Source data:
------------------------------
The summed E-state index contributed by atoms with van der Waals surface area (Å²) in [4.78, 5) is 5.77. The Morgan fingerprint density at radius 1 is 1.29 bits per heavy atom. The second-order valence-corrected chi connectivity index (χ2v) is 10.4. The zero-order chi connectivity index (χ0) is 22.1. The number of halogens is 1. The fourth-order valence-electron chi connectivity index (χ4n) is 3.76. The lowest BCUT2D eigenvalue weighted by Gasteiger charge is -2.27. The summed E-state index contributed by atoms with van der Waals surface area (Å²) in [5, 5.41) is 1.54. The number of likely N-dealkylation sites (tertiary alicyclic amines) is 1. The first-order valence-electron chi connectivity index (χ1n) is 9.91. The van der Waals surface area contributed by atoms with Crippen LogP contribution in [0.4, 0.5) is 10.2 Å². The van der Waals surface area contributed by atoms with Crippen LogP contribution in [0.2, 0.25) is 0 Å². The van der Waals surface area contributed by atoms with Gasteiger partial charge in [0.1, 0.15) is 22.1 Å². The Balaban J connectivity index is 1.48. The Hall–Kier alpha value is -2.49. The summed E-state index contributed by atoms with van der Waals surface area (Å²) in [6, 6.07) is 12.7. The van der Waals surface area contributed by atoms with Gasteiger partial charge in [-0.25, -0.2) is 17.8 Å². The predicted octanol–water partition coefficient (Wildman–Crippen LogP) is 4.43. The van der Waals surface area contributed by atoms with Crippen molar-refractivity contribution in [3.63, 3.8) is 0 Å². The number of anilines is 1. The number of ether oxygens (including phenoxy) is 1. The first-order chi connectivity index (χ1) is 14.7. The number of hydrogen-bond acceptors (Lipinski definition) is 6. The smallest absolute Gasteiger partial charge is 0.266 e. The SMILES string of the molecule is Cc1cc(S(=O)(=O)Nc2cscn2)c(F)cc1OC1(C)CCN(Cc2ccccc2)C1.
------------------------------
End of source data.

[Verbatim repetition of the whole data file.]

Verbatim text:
The summed E-state index contributed by atoms with van der Waals surface area (Å²) in [4.78, 5) is 5.77. The Morgan fingerprint density at radius 1 is 1.29 bits per heavy atom. The second-order valence-corrected chi connectivity index (χ2v) is 10.4. The zero-order chi connectivity index (χ0) is 22.1. The number of halogens is 1. The fourth-order valence-electron chi connectivity index (χ4n) is 3.76. The lowest BCUT2D eigenvalue weighted by Gasteiger charge is -2.27. The summed E-state index contributed by atoms with van der Waals surface area (Å²) in [5, 5.41) is 1.54. The number of likely N-dealkylation sites (tertiary alicyclic amines) is 1. The first-order valence-electron chi connectivity index (χ1n) is 9.91. The van der Waals surface area contributed by atoms with Crippen LogP contribution in [0.4, 0.5) is 10.2 Å². The van der Waals surface area contributed by atoms with Crippen LogP contribution in [0.2, 0.25) is 0 Å². The van der Waals surface area contributed by atoms with Gasteiger partial charge in [0.1, 0.15) is 22.1 Å². The Balaban J connectivity index is 1.48. The Hall–Kier alpha value is -2.49. The summed E-state index contributed by atoms with van der Waals surface area (Å²) in [6, 6.07) is 12.7. The van der Waals surface area contributed by atoms with Gasteiger partial charge in [-0.25, -0.2) is 17.8 Å². The predicted octanol–water partition coefficient (Wildman–Crippen LogP) is 4.43. The van der Waals surface area contributed by atoms with Crippen molar-refractivity contribution in [3.63, 3.8) is 0 Å². The number of anilines is 1. The number of ether oxygens (including phenoxy) is 1. The first-order chi connectivity index (χ1) is 14.7. The number of hydrogen-bond acceptors (Lipinski definition) is 6. The smallest absolute Gasteiger partial charge is 0.266 e. The SMILES string of the molecule is Cc1cc(S(=O)(=O)Nc2cscn2)c(F)cc1OC1(C)CCN(Cc2ccccc2)C1.